There are as many different types of roofs as there are materials to cover them. The important thing is that no matter what type of roof you have, the proper steps and materials are used to build your roofing system.  We know most customers don’t care how the roof goes together as long as it doesn’t leak – but remember this one thing, your roof is a system and must be put together properly.

The information contained in this page is specific to “steep-slope” roofing systems (shingled roofs and the like). Other roofing systems may or may not require the same roof construction process.  This information is for educational purposes ONLY. At no time does this information replace that of a qualified professional.  Tuttle Contracting does NOT recommend working on or replacing your roof yourself.

Definitions:

    • Steep Slope Roof:  A roof surface of at least 3 units vertical for every 12 units horizontal; a roof pitch of at least 25 degrees.
    • Roof Covering:  The top layer of material used to cover and protect the roof surface. (Shingles, Tile, Slate, Metal, etc.)
    • Roof Underlayment:  Base layer material installed above the sheathing but under the roof covering.
    • Sheathing:  Wooden boards or sheets fastened to the roof structure to form the roofing surface.
    • Roof Structure:  The framework of the roof; rafters or trusses, constructed to support the sheathing.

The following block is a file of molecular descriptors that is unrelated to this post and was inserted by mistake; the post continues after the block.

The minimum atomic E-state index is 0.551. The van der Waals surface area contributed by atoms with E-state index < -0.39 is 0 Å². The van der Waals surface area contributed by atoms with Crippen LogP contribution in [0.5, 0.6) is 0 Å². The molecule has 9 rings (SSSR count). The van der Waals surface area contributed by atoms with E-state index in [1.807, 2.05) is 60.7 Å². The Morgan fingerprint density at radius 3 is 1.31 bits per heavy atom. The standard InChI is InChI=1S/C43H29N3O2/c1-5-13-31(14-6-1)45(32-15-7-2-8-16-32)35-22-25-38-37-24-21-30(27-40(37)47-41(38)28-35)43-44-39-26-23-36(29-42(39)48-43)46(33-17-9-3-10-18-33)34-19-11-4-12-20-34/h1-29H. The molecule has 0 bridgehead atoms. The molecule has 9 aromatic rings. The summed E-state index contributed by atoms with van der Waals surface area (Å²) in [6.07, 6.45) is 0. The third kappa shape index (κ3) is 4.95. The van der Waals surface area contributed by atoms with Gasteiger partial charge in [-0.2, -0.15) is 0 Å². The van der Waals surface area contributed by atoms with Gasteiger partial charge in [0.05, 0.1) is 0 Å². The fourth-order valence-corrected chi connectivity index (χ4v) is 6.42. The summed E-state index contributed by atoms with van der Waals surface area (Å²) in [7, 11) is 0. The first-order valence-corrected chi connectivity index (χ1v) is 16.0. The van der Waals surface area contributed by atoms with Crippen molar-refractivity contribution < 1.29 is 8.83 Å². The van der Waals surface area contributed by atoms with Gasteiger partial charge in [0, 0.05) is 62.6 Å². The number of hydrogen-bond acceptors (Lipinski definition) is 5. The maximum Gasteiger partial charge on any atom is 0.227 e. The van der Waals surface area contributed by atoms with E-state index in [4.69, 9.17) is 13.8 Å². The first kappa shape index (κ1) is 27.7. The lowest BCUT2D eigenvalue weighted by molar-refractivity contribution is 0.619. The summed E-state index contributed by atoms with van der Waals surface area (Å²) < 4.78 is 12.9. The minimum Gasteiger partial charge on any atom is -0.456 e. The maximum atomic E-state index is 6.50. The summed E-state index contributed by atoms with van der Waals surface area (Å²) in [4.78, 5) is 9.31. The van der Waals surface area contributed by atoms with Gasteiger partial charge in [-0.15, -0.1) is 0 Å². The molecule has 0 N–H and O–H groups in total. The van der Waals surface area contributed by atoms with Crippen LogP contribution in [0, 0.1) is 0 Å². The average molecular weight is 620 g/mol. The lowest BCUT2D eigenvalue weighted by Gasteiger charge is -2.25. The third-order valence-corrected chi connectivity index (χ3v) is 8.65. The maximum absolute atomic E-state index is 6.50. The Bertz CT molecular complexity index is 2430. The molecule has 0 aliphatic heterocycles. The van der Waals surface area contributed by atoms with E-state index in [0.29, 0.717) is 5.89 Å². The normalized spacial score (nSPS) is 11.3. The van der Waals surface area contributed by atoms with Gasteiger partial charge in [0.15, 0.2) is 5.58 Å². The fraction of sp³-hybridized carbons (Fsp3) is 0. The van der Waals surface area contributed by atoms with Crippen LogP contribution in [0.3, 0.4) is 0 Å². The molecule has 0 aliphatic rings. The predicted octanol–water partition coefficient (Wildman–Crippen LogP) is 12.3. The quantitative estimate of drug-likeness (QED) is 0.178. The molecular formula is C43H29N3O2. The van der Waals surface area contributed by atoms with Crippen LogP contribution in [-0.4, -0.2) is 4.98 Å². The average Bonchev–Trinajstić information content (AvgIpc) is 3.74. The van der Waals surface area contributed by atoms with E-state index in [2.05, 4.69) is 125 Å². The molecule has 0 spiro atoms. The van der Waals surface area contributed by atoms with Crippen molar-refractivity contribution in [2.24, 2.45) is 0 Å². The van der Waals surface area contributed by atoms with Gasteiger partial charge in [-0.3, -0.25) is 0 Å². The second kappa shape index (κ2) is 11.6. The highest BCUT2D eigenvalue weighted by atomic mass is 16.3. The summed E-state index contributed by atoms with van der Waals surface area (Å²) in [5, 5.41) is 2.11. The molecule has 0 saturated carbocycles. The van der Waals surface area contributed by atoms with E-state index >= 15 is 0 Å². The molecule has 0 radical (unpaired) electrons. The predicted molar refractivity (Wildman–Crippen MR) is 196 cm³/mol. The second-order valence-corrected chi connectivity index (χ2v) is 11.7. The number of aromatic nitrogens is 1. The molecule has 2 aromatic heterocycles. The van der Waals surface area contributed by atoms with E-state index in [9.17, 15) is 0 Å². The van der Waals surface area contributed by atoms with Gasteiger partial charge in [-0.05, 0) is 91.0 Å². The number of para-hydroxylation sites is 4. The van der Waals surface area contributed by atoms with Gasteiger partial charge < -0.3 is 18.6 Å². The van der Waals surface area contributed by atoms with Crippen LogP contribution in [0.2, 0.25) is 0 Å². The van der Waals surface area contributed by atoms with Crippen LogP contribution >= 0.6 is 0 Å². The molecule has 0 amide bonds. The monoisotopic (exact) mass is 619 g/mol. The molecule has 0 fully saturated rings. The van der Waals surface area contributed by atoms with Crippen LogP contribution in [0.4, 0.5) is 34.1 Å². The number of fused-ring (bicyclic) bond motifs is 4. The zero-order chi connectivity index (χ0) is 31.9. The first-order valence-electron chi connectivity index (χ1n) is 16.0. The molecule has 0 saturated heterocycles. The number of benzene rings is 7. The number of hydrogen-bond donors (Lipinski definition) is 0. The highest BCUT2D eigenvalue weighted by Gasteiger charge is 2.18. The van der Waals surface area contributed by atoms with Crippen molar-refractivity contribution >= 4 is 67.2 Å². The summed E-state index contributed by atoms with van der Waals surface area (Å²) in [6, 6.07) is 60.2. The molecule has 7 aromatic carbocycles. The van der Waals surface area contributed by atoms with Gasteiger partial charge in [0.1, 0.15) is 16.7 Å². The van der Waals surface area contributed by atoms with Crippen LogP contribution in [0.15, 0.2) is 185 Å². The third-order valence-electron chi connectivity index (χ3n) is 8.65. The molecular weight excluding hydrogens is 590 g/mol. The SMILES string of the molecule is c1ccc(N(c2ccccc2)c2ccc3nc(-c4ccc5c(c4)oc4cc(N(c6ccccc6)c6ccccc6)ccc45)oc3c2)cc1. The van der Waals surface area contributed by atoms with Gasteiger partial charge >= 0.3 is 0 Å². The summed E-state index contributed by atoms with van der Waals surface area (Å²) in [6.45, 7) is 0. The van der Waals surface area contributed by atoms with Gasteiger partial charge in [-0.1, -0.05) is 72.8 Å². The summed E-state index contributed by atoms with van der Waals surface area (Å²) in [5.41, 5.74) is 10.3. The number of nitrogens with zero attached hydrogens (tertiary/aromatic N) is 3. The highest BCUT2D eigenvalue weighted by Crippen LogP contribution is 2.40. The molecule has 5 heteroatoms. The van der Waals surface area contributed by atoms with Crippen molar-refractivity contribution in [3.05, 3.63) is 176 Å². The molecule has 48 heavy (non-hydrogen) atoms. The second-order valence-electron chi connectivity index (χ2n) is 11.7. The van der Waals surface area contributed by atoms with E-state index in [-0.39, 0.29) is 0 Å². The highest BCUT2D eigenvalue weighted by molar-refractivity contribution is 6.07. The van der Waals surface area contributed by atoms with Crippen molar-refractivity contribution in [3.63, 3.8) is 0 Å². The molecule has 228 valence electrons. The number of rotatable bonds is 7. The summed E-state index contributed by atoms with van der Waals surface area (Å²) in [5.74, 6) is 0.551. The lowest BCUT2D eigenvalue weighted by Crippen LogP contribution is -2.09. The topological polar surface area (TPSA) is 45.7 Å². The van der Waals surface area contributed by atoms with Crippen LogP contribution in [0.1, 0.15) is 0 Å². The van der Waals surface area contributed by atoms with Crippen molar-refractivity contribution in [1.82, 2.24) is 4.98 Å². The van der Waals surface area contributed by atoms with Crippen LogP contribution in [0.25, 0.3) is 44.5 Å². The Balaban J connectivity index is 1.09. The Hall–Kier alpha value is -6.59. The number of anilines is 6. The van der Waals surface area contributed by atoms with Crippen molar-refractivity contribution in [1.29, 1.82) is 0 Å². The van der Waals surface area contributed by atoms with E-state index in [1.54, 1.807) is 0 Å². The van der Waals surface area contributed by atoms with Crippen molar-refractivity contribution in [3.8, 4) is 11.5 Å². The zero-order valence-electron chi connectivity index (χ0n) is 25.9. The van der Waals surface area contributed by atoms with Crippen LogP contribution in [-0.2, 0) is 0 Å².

• Flashing:  Metal material installed in a roof system to protect and cover various joints and valleys and prevent water seepage. (Typically used around chimneys, side walls, and valleys)
    • Ridge:  The external angle formed by two or more sloping roof planes, typically at the top of a roof.
    • Valley:  The internal angle formed by the intersection of two sloping roof planes.
    • Gable or Gable Roof:  The vertical triangular portion of the end of a building having a single horizontal ridge and double-sloping roof; a roof that terminates at a gable end.
    • Hip or Hip Roof:  The inclined external angle (not horizontal) formed by the intersection of two sloping roof planes; a roof with one or more hips.

Selecting a Roof

For most of you this decision has already been made by the engineer when your home was designed and built.  Small changes can be made, such as the design of an equal type material, but it is not always possible to change material types.  The important factor is that the roof structure must be designed to support the material that will cover and waterproof the roof.  For example: asphalt shingles weigh far less than slate or tile. 

The majority of homes in the United States have an asphalt composite style shingle.  Within this type of shingle there is a variety of designs to choose from.  If you have been considering upgrading to a different style shingle, now is a great time because you will only have the cost difference to pay for; the insurance will cover the cost of the original product. See our page on Roofing or Contact a Tuttle Office for more product details.

The Basics of Building a Roof System

A common misunderstanding in roofing is that the shingles (the part you can see) is the most important part; when in reality each part of the system is equally important.  Since you cannot see all of the components, this is where many contractors “cut corners” to offer cheap prices.  At Tuttle Contracting we not only strive to provide superior service, but also to install a premium roof; never cutting corners, and using premium grade products.